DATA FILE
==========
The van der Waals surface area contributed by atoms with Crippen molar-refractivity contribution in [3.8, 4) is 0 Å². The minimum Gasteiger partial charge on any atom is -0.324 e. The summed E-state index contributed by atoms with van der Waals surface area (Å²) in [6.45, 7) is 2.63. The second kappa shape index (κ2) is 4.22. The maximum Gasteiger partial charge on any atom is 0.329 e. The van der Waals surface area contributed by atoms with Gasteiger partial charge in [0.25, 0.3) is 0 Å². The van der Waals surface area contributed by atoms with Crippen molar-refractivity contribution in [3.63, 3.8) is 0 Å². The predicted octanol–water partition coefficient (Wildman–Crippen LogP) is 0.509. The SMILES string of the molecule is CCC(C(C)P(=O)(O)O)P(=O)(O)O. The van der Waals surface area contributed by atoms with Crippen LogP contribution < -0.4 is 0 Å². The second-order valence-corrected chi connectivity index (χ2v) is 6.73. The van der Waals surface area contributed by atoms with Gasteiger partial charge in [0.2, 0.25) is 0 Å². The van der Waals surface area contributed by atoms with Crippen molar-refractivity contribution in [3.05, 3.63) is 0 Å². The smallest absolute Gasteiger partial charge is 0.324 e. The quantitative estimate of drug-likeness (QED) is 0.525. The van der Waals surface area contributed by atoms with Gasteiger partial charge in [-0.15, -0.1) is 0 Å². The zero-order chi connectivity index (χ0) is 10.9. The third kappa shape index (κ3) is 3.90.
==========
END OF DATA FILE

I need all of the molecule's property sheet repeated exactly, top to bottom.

The van der Waals surface area contributed by atoms with Crippen molar-refractivity contribution in [3.8, 4) is 0 Å². The minimum Gasteiger partial charge on any atom is -0.324 e. The summed E-state index contributed by atoms with van der Waals surface area (Å²) in [6.45, 7) is 2.63. The second kappa shape index (κ2) is 4.22. The maximum Gasteiger partial charge on any atom is 0.329 e. The van der Waals surface area contributed by atoms with Gasteiger partial charge in [0.25, 0.3) is 0 Å². The van der Waals surface area contributed by atoms with Crippen molar-refractivity contribution in [3.63, 3.8) is 0 Å². The predicted octanol–water partition coefficient (Wildman–Crippen LogP) is 0.509. The SMILES string of the molecule is CCC(C(C)P(=O)(O)O)P(=O)(O)O. The van der Waals surface area contributed by atoms with Crippen LogP contribution < -0.4 is 0 Å². The second-order valence-corrected chi connectivity index (χ2v) is 6.73. The van der Waals surface area contributed by atoms with Gasteiger partial charge in [0.2, 0.25) is 0 Å². The van der Waals surface area contributed by atoms with Crippen molar-refractivity contribution in [3.05, 3.63) is 0 Å². The smallest absolute Gasteiger partial charge is 0.324 e. The quantitative estimate of drug-likeness (QED) is 0.525. The van der Waals surface area contributed by atoms with Gasteiger partial charge in [-0.15, -0.1) is 0 Å². The zero-order chi connectivity index (χ0) is 10.9. The third kappa shape index (κ3) is 3.90.